Crucially, the use of a patient-derived mutation in our Nf1 model represents an increasingly feasible precision medicine approach to disease modeling, setting an example for how mouse models can be used in future studies of NDD mechanisms and interventions. There are multiple other genetically engineered mouse models of Nf1 mutations, both artificial [18, 19, 29, 30] and patient-derived mutations [15,16,17], which can be similarly assessed for gait function and compared to the present findings. Identification of the similarities and differences in gait phenotype across different Nf1 precision mutation models [16, 17, 31] will facilitate the identification of NF1 mutation-specific effects and the discovery of successful interventions for the various motor deficits seen in patients with NF1. In addition, we can use these patient-derived models to parse genotype-phenotype relationships in gait function as has been identified for other NF1 phenotypes such as optic glioma presentation and ASD features [32, 33].

The presence of gait abnormalities and the persistence of some into adulthood are also consistent with studies of other NDD mouse models. The Mecp2 mouse model of Rett syndrome displayed a reduced stride length in adulthood [34], one of the gait metrics we observed to be perturbed in both CD and Nf1+/R681X models. Similarly, the valproic acid mouse model of ASD has previously been reported to exhibit a decreased stride length in the juvenile period compared to controls [35]. Although this direction of effect is opposite the increased stride length we observed in both CD and Nf1+/R681X developing mice, a correction for body length, such as we performed, might reveal greater similarity across models. Alternatively, the developmental trajectory of gait differences that we observed in Nf1+/R681X mice may vary in timing between models, with some showing more prolonged developmental delays than others. While some metrics such as stride length are consistently characterized across NDD gait studies, inclusion of the other variables examined here varies greatly between studies. A standard and comprehensive list of gait metrics to include in future studies would also benefit the field greatly by allowing more between-model comparisons.

Several limitations of rodent model gait analysis should be noted and provoke further studies of NDD-related gait phenotypes. Mice are quadrupeds instead of bipeds, and therefore, extrapolation of mouse model gait results to human populations must be done cautiously. However, in our previous study of wildtype mice, we documented gait differences across time that mirrored those previously observed in human gait development [10], and therefore, we feel that the present study also provides meaningful information about the influence of WS locus hemizygosity and Nf1 mutation on gait neurocircuit function. A substantial advantage of the DigiGait system is that it allows standardization of gait speed across mice, which is important because speed significantly contributes to gait variability [36, 37]; however, assays of spontaneous gait such as the CatWalk (Noldus) may allow for parsing of additional gait differences that reflect motivation-related behavior.

The gait phenotypes we have described here provide the basis for numerous future studies of NDD behavioral trajectories and suggest a potential outcome variable in the testing of NDD treatments. The concordance between gait phenotypes in our two NDD models is striking and unusual, as the establishment of phenotypes common to multiple NDDs has traditionally been a major challenge in the field when assessing more cognitive behaviors in rodent models. We have reported here a common signature between two NDDs in gait, a behavioral measure that is accessible and linked to a relatively well-understood circuit, and this methodology can be easily applied to other NDD mouse models to assess whether the observed gait abnormalities apply to a larger number of NDD liabilities. If the gait phenotype observed here is common to other NDDs, that would suggest that this phenotype, even though not as central to the human definition of NDDs, might be a very sensitive and consistent gauge to assess what an NDD mutation does to a functioning CNS circuit. Investigating the related cellular and molecular consequences is also facilitated by the deep understanding of motor circuitry relative to the more abstract circuitry characteristic of other NDD cognitive phenotypes. Finally, regardless of the presence or absence of commonalities, within a given NDD, gait could be widely used to test treatments across development, measure normalization of circuit function, and assess the effect of long-term therapies.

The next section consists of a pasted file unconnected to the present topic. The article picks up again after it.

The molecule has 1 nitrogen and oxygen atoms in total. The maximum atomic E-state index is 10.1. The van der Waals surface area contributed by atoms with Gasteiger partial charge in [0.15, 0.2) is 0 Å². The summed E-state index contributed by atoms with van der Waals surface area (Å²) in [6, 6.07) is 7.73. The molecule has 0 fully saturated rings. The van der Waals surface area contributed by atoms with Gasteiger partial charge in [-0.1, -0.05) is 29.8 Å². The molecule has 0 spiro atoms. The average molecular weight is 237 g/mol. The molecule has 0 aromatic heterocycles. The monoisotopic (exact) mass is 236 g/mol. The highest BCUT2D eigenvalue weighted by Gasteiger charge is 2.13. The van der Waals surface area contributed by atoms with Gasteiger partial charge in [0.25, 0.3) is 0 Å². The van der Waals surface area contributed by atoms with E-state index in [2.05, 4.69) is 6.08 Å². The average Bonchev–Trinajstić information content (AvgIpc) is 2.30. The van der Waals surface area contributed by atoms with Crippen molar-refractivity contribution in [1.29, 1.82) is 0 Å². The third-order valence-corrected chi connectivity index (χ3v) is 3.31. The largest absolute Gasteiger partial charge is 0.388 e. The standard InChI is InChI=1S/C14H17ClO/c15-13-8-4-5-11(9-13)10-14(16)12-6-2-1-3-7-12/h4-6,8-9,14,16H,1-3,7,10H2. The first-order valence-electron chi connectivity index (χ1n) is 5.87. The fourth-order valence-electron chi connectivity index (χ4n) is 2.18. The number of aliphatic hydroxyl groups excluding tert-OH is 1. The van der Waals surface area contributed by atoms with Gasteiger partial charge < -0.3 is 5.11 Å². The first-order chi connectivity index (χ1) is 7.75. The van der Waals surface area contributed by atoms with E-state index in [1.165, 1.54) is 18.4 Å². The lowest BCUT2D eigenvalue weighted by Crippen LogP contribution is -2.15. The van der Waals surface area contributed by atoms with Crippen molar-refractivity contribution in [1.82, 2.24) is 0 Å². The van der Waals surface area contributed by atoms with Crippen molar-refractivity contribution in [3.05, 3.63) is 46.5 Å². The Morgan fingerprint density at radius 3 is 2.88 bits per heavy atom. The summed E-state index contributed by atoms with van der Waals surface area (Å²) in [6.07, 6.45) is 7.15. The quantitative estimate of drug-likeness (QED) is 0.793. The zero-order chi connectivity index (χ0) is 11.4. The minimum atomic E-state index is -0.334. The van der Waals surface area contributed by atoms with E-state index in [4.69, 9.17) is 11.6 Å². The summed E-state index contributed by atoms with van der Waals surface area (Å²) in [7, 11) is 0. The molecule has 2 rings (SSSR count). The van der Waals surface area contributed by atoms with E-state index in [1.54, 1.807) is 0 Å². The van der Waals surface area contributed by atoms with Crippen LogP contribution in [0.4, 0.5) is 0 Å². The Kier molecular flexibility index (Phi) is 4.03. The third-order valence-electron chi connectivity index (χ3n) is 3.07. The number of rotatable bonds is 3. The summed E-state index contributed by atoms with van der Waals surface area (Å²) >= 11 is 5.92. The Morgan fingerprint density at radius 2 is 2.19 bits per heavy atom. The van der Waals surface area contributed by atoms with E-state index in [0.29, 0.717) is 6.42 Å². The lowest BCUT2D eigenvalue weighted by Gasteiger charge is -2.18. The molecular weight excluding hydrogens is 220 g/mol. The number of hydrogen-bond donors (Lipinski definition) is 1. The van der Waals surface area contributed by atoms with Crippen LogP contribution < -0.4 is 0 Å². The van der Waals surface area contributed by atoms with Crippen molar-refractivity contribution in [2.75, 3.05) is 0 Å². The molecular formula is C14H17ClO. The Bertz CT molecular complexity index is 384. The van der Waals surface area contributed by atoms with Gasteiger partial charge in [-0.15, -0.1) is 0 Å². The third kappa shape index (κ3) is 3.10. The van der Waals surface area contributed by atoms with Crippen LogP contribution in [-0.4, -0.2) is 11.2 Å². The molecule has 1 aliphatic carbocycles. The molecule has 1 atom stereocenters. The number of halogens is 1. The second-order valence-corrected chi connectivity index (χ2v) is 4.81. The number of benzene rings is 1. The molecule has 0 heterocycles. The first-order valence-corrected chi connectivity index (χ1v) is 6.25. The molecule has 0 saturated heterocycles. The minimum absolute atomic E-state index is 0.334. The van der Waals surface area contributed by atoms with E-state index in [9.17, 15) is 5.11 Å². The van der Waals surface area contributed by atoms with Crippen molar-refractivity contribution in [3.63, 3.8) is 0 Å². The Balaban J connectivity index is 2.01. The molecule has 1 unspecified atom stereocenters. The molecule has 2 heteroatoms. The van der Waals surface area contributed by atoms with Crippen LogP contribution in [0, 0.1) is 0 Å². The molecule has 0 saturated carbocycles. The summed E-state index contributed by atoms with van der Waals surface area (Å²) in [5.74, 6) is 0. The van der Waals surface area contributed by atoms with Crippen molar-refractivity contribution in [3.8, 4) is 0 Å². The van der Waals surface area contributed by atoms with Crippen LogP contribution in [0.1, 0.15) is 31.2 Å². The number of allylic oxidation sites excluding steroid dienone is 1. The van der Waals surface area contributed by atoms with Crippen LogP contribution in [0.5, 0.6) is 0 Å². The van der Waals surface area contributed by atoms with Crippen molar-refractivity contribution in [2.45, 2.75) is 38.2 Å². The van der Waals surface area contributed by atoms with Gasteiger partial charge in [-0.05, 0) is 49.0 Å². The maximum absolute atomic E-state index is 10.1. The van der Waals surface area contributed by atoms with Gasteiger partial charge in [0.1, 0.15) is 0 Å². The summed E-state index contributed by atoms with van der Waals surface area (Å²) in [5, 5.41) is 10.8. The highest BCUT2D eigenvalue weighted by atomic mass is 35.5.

We found that both the CD model of Williams Syndrome and the Nf1+/R681X model of a patient-derived NF1 mutation shared multiple spatial, temporal, and postural developmental gait abnormalities. Overall, our findings indicate that NDDs may share features of atypical gait, yet differ in resolution or persistence of these phenotypes. Therefore, gait may serve as a useful outcome variable in studies of therapeutics’ efficacy in the long-term treatment of NDD.

Availability of data and materials

The datasets used and/or analyzed during the current study are available from the corresponding author on reasonable request.



Neurodevelopmental disorder


Williams Syndrome


Neurofibromatosis Type 1


Complete deletion


Autism spectrum disorder


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The authors thank the Co-Directors of the Animal Behavior Core at Washington University School of Medicine, Carla Yuede, PhD, and David Wozniak, PhD, for the access to the DigiGait equipment.


Support for this study was provided by the NIMH (R01MH107515, JDD), NINDS (F31NS110222, RMR; R35NS097211, DHG), and NICHD (P50HD103525, Intellectual and Developmental Disabilities Research Center at Washington University).

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RMR wrote the manuscript. CTW collected the data, performed husbandry, and performed preliminary analysis. DHG developed and provided reagents (mice). JDD and SEM designed the study and developed the methodology. SEM also analyzed the data and wrote the manuscript. All authors read, edited, and approved the final manuscript.

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Correspondence to Susan E. Maloney.

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All experimental protocols were approved by and performed in accordance with the relevant guidelines and regulations of the Institutional Animal Care and Use Committee of Washington University in St. Louis, and were in compliance with US National Research Council’s Guide for the Care and Use of Laboratory Animals, the US Public Health Service’s Policy on Humane Care and Use of Laboratory Animals, and Guide for the Care and Use of Laboratory Animals.

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Rahn, R.M., Weichselbaum, C.T., Gutmann, D.H. et al. Shared developmental gait disruptions across two mouse models of neurodevelopmental disorders. J Neurodevelop Disord 13, 10 (2021).